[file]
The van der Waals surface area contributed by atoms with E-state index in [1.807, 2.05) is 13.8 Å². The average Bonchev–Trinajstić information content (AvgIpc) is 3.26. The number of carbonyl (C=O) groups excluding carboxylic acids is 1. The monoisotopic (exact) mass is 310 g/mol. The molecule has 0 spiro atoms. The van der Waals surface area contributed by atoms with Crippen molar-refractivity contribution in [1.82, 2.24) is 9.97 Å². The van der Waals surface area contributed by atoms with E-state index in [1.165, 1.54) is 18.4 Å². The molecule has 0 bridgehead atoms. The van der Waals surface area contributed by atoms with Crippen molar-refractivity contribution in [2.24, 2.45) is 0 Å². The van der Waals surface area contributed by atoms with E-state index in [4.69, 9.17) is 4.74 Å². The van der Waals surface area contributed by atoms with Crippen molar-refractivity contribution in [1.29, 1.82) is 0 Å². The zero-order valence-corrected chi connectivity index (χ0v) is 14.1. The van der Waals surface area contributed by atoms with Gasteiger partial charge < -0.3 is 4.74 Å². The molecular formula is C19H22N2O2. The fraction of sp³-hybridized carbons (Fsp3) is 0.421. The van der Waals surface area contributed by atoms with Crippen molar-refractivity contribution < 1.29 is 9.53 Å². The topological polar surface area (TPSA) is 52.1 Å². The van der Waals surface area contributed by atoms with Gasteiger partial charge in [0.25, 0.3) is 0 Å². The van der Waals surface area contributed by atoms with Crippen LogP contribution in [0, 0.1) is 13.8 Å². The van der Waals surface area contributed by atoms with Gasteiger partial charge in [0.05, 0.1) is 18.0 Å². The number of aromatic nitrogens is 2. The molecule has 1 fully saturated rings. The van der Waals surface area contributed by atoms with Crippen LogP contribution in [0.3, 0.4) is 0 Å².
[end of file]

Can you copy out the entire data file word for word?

The van der Waals surface area contributed by atoms with E-state index in [1.807, 2.05) is 13.8 Å². The average Bonchev–Trinajstić information content (AvgIpc) is 3.26. The number of carbonyl (C=O) groups excluding carboxylic acids is 1. The monoisotopic (exact) mass is 310 g/mol. The molecule has 0 spiro atoms. The van der Waals surface area contributed by atoms with Crippen molar-refractivity contribution in [1.82, 2.24) is 9.97 Å². The van der Waals surface area contributed by atoms with E-state index in [1.165, 1.54) is 18.4 Å². The molecule has 0 bridgehead atoms. The van der Waals surface area contributed by atoms with Crippen molar-refractivity contribution in [2.24, 2.45) is 0 Å². The van der Waals surface area contributed by atoms with E-state index in [4.69, 9.17) is 4.74 Å². The van der Waals surface area contributed by atoms with Crippen molar-refractivity contribution in [1.29, 1.82) is 0 Å². The zero-order valence-corrected chi connectivity index (χ0v) is 14.1. The van der Waals surface area contributed by atoms with Gasteiger partial charge < -0.3 is 4.74 Å². The molecular formula is C19H22N2O2. The fraction of sp³-hybridized carbons (Fsp3) is 0.421. The van der Waals surface area contributed by atoms with Crippen molar-refractivity contribution < 1.29 is 9.53 Å². The topological polar surface area (TPSA) is 52.1 Å². The van der Waals surface area contributed by atoms with Gasteiger partial charge in [0.25, 0.3) is 0 Å². The van der Waals surface area contributed by atoms with Crippen LogP contribution in [0, 0.1) is 13.8 Å². The van der Waals surface area contributed by atoms with Gasteiger partial charge in [0.05, 0.1) is 18.0 Å². The number of aromatic nitrogens is 2. The molecule has 1 fully saturated rings. The van der Waals surface area contributed by atoms with Crippen LogP contribution in [0.3, 0.4) is 0 Å².